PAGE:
Raising a child is expensive. Raising a child with disabilities is even more expensive. The unique supplies, equipment, treatments and procedures such a child needs can strain even families with significant personal assets. Fortunately, financial relief may be available. State and federal government programs, community resources, Social Security benefits, private foundations, medical insurance and special education resources provide aid. Consult city, county, state and federal agencies for help in answering financial aid questions.

Generally, government benefits are paid to a disabled dependent child, based on family income. But once a child turns 18, these benefits are awarded based on the child’s own assets and income (even if the child is still living at home with the parents).

The most important public benefit programs are Medicaid and Supplemental Security Income (SSI).

Medicaid is a state-administered, federally reimbursed program that pays for needed medical care for eligible persons. An applicant’s medical diagnosis, finances and age are used in determining eligibility. To apply for benefits, contact your local Medicaid office or the state health department.

SSI is a federal program that provides income from the federal government to certain individuals with disabilities. Cash benefits are paid each month, up to the “Federal Benefit Rate.” To apply for SSI, contact your local Social Security Administration office.

Eligibility for both of these programs is based on need, as well as disability. A person is not qualified to receive SSI if he or she has “countable resources” in excess of $2,000 or “countable income” in excess of the Federal Benefit Rate. Keep in mind that gifts or inheritance are “countable resources” and may reduce payments received or cause the child to lose SSI benefits for up to three years. Also, assets in a special needs trust may be claimed by Medicaid upon the death of the beneficiary if Medicaid paid benefits while the trust was in effect. Medicaid laws and the laws pertaining to special needs trusts vary from state to state. Contact your local Social Security Administration office for additional information.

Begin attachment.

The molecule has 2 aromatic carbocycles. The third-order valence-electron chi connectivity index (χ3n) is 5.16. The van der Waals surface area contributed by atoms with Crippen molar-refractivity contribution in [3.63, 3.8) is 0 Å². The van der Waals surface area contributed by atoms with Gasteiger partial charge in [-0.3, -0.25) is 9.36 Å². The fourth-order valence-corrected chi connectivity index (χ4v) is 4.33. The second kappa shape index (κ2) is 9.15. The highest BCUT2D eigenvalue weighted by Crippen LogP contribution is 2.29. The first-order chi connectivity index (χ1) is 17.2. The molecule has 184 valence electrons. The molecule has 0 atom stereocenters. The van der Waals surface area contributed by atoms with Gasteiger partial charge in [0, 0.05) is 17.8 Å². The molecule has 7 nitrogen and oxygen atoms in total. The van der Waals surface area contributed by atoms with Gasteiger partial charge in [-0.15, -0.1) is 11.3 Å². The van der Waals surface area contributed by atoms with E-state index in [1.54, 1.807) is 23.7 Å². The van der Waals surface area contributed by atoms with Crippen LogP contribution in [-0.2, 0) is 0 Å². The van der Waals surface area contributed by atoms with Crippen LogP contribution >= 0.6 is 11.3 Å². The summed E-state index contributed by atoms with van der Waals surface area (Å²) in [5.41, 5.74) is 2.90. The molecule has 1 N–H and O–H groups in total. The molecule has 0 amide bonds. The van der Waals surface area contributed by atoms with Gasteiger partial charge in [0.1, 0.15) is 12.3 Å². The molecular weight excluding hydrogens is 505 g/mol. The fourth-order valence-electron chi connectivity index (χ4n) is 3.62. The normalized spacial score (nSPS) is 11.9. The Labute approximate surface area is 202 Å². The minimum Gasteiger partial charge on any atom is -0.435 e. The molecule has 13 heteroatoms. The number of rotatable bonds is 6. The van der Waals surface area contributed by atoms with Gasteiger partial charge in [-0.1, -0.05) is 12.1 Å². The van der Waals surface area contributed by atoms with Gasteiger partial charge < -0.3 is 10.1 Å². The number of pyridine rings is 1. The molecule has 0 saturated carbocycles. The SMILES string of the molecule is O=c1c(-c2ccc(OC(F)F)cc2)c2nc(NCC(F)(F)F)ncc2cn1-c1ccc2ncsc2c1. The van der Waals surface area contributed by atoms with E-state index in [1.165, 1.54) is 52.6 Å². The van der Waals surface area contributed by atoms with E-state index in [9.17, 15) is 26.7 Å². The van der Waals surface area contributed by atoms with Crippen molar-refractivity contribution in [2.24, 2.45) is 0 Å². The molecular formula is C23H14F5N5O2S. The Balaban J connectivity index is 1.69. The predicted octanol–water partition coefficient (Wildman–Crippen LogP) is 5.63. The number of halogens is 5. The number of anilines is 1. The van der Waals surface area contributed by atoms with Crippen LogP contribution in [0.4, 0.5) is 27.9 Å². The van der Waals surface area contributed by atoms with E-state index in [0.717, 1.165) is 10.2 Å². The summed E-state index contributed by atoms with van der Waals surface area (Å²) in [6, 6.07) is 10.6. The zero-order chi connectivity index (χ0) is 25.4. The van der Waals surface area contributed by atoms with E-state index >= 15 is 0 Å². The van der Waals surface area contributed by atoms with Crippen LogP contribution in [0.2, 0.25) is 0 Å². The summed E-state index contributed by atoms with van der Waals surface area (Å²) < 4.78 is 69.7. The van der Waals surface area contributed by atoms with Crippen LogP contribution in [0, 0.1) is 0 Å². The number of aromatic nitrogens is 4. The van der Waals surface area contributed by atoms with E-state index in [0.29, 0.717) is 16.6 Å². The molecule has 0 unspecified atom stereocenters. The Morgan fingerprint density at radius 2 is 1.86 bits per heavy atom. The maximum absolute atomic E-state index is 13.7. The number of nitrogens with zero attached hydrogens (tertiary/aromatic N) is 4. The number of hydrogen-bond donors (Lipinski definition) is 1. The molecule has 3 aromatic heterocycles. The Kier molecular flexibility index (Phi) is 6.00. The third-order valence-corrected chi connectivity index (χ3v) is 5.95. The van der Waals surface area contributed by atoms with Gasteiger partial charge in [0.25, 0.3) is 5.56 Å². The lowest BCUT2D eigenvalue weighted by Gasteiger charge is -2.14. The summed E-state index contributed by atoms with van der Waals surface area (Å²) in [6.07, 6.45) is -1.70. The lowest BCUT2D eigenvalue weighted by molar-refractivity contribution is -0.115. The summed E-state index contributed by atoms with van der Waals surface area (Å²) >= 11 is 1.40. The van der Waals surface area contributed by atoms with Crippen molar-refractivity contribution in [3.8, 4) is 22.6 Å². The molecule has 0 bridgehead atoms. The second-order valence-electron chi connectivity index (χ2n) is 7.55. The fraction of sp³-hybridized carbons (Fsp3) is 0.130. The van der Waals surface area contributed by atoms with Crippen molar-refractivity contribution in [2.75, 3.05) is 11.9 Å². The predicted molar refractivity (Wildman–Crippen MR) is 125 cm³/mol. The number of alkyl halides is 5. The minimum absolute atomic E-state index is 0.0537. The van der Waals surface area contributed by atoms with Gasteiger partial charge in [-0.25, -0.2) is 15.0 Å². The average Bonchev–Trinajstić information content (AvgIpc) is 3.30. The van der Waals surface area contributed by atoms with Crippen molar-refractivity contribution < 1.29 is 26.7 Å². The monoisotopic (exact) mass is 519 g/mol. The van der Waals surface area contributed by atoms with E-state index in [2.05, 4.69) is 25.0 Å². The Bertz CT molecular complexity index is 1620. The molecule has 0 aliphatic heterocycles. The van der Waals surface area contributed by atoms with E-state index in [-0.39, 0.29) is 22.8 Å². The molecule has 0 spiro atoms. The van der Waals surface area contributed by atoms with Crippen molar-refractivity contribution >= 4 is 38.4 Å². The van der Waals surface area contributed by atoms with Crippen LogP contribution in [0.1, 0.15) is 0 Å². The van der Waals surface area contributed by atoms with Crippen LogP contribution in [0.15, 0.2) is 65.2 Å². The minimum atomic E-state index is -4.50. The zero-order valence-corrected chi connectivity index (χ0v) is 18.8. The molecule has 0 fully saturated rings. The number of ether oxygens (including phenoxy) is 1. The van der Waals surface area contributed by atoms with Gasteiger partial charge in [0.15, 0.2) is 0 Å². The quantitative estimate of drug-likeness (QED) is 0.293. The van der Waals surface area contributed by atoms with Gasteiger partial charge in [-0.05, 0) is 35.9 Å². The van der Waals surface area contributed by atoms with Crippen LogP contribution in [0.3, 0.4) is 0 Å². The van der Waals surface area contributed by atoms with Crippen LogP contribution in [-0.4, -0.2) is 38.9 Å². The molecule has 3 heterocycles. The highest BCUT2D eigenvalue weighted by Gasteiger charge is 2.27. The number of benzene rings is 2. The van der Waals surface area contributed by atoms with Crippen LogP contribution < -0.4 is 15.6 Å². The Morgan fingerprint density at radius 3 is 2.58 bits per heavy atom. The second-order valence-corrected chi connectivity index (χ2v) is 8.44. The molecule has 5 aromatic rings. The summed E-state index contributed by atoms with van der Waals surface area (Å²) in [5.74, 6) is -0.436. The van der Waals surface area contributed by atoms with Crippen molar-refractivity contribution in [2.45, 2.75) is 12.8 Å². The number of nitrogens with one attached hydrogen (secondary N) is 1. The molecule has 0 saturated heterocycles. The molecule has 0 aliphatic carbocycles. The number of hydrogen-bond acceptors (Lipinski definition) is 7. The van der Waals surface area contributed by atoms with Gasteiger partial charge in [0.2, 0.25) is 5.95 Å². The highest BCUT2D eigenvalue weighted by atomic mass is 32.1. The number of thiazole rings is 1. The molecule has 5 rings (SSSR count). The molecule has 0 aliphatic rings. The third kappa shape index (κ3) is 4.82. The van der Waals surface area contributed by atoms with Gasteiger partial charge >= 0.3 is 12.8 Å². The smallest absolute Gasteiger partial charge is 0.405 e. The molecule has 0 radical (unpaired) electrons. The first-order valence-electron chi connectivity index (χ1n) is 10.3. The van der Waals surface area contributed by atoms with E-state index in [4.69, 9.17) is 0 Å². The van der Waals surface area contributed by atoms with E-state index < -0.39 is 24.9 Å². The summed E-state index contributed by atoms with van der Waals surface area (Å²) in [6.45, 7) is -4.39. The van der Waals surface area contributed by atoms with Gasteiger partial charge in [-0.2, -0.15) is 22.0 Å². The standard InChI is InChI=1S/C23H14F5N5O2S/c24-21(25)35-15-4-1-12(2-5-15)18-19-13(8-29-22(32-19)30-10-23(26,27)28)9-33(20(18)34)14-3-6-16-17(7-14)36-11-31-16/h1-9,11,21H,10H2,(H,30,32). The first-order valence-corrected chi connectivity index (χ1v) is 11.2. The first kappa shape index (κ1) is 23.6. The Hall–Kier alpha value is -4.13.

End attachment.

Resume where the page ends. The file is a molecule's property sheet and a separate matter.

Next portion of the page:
Planning for Medical Needs

Specialized medical treatment may be needed for individual with special needs, sometimes beginning in a neo-natal intensive care unit. Other times the need for such treatments arise much later as you or your pediatrician begin to notice developments that give rise to questions.

You need to take precautions to ensure that you make the most of your medical insurance coverage. Otherwise, you could be left holding the bill—or a large part of it.

Obtaining medical insurance authorization for specialized services and products, such as therapy or medical equipment, can be complicated. The following are tips to better manage your medical insurance and get much needed benefits paid:

  • Read your policy! If you have any questions about coverage, call your insurer and ask them to clarify exactly what is covered, under what conditions and at what rate. For example, traditional therapy services often do not take into account the specific needs of infants and children requiring therapeutic intervention. There also may be limits on therapy services.
  • Create a one-page summary of your policy provisions as well as one for limitations and exclusions. This summary can be given to the treating physician or therapist who will either be writing a report or speaking to an insurance company representative on your child’s behalf.
  • Check the list of participating providers if you are part of a Preferred Provider Plan or Health Maintenance Organization (HMO). You may be limited to using only providers within the network. Make sure there are professionals qualified to serve children and or adults with special needs. You may have the option of using out-of-network providers, but be required to pay more out of pocket. The out-of-network option may be useful if your child requires non-participating medical specialists such as pediatric therapists or neurosurgeons.